Belt Up's 'Octavia'

Belt Up’s interactive oeuvre is kind of perfect for children’s theatre. Their brand of immersive productions has been honed for a couple of years now, but never with kids specifically in mind until now, and the results are quite charming. First off, from the time everyone enters the space, a quaint little forest facsimile, members of the ensemble are singing and dancing, incorporating their new visitors as they enter. Eventually, they grab the largest book in the space, and a fairy tale springs to life all around and within the audience. The story is refreshingly not a standard fairy tale, with stronger themes such as tolerance, sacrifice and understanding ruling the day rather than a common and cliched ‘happily ever after’ scenario. As fun as the show is, though, it still feels very ‘straight’, with the audience actually sitting and watching for a lion’s share of the performance and really not allowing people to fully explore the brilliantly realised environment. There is also a very traditional manipulation of the sonic environment, with an out of tune piano and shaky (yet enthusiastic) singing and vocal work attacking our aural systems. Part of me hopes that at some future Fringe, the Belt Up ladies and lads would just make a kids version of their Dreamscape experience (which is not the official Fringe schedule, but is probably their best work this year). Because bringing children into more of a non-linear environment could tap into the well of imagination that wasn’t as deep as it should have been for Octavia.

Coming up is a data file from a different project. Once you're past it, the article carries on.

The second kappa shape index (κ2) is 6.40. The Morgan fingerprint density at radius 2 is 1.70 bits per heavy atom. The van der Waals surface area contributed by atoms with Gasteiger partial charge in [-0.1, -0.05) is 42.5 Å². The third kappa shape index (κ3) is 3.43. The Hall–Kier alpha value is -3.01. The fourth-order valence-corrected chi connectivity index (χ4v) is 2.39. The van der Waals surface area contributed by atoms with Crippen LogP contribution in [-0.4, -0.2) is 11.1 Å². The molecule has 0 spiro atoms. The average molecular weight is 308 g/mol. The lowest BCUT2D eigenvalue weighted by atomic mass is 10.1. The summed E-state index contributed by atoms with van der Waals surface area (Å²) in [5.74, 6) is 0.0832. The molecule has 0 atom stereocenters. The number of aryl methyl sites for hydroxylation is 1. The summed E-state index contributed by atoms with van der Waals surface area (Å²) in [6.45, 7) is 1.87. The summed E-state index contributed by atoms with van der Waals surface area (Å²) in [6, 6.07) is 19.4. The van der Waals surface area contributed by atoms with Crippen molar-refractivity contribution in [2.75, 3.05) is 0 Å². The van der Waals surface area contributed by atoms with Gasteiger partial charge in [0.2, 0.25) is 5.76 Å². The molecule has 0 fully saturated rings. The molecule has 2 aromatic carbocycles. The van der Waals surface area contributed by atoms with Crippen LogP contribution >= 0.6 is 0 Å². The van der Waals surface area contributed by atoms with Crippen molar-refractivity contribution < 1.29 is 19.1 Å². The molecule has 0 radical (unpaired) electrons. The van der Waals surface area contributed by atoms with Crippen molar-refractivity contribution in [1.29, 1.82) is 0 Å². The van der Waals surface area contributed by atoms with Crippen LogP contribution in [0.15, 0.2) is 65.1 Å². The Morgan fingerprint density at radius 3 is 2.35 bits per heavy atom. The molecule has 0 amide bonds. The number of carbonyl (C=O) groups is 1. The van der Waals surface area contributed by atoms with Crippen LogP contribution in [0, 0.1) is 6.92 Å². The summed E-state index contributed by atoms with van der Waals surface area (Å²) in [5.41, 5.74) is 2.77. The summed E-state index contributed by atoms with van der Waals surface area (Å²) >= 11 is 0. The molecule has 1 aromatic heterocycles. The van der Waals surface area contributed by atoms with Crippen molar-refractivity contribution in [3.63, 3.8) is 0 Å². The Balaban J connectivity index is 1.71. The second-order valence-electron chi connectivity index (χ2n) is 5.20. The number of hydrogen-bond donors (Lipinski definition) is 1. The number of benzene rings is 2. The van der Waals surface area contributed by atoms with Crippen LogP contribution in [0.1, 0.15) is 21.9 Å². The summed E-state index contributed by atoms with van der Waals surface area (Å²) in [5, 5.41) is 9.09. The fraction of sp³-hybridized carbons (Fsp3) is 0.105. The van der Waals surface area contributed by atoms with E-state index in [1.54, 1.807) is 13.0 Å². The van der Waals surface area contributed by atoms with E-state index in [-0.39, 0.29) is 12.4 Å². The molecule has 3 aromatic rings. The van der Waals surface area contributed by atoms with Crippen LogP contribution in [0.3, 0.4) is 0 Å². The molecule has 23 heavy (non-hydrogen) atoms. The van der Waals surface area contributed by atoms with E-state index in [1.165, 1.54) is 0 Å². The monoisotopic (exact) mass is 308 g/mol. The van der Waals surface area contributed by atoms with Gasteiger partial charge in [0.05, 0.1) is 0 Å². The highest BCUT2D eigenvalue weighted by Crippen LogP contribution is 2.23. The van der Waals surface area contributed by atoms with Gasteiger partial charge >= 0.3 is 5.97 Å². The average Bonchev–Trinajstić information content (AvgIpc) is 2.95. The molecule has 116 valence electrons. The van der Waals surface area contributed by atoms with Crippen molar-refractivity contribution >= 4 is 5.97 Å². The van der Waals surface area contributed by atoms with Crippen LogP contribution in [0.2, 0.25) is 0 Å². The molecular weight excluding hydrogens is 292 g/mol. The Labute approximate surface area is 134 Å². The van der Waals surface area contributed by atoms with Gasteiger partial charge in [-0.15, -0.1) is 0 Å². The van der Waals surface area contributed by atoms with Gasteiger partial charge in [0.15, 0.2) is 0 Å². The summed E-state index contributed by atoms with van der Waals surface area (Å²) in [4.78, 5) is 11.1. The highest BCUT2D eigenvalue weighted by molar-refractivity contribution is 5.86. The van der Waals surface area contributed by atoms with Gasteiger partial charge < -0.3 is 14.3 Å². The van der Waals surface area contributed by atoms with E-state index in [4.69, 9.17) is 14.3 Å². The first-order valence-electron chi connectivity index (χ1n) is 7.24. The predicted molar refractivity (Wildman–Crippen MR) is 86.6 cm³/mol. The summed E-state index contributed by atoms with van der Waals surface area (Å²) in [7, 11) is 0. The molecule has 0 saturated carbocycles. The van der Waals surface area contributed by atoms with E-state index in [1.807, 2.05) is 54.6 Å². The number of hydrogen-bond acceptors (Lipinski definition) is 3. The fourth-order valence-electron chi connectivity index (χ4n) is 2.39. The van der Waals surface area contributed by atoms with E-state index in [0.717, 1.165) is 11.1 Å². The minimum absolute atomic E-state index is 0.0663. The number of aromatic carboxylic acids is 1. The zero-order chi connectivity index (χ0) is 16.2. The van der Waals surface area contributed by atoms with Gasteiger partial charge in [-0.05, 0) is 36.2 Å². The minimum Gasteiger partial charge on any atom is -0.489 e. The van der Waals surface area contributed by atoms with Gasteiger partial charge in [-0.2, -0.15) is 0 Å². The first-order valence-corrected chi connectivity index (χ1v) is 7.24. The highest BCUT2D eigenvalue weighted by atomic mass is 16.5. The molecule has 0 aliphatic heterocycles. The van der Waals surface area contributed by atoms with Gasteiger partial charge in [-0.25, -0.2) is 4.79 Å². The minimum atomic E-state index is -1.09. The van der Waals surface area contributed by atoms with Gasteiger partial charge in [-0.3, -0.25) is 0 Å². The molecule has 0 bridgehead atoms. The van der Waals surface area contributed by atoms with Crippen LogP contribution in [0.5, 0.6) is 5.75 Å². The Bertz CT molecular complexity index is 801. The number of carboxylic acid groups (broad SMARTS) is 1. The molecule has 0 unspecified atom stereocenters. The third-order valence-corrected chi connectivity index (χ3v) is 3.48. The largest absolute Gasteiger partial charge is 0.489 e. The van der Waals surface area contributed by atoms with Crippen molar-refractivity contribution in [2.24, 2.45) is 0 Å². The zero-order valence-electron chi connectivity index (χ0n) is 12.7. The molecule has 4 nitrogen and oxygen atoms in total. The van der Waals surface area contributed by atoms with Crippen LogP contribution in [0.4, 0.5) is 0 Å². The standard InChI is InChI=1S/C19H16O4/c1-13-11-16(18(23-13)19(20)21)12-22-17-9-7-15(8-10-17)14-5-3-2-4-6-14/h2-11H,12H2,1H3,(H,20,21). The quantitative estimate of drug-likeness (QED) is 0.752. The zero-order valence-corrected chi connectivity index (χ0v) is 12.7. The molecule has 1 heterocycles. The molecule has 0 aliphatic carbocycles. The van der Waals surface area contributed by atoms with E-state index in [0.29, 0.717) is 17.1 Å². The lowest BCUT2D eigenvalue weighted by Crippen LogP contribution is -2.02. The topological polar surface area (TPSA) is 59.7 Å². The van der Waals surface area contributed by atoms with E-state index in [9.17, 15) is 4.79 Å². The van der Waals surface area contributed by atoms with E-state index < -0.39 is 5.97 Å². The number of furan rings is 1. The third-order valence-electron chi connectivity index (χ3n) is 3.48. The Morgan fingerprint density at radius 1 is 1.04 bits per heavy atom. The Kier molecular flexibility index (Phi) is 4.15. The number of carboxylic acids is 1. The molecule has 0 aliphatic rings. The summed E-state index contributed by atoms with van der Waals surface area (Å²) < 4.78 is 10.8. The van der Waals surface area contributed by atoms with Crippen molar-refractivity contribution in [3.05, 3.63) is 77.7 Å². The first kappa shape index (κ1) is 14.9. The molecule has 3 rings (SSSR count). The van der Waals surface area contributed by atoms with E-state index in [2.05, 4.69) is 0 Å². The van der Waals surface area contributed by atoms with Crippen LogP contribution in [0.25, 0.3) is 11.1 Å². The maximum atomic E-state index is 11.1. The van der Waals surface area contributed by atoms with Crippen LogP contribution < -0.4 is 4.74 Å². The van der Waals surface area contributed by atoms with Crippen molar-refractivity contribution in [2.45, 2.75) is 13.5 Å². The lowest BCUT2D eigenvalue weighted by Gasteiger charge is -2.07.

Since you’re here…

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Mama Biashara
Kate Copstick’s charity, Mama Biashara, works with the poorest and most marginalised people in Kenya. They give grants to set up small, sustainable businesses that bring financial independence and security. That five quid you spend on a large glass of House White? They can save someone’s life with that. And the money for a pair of Air Jordans? Will take four women and their fifteen children away from a man who is raping them and into a new life with a moneymaking business for Mum and happiness for the kids.
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The Blurb

Magically interactive feast for the imagination from the ensemble the Scotsman promises you'll find 'impossible not to be swept along by'. The first family show from EIF award winners 2008. An enchanting fairytale for all ages. www.beltuptheatre.com

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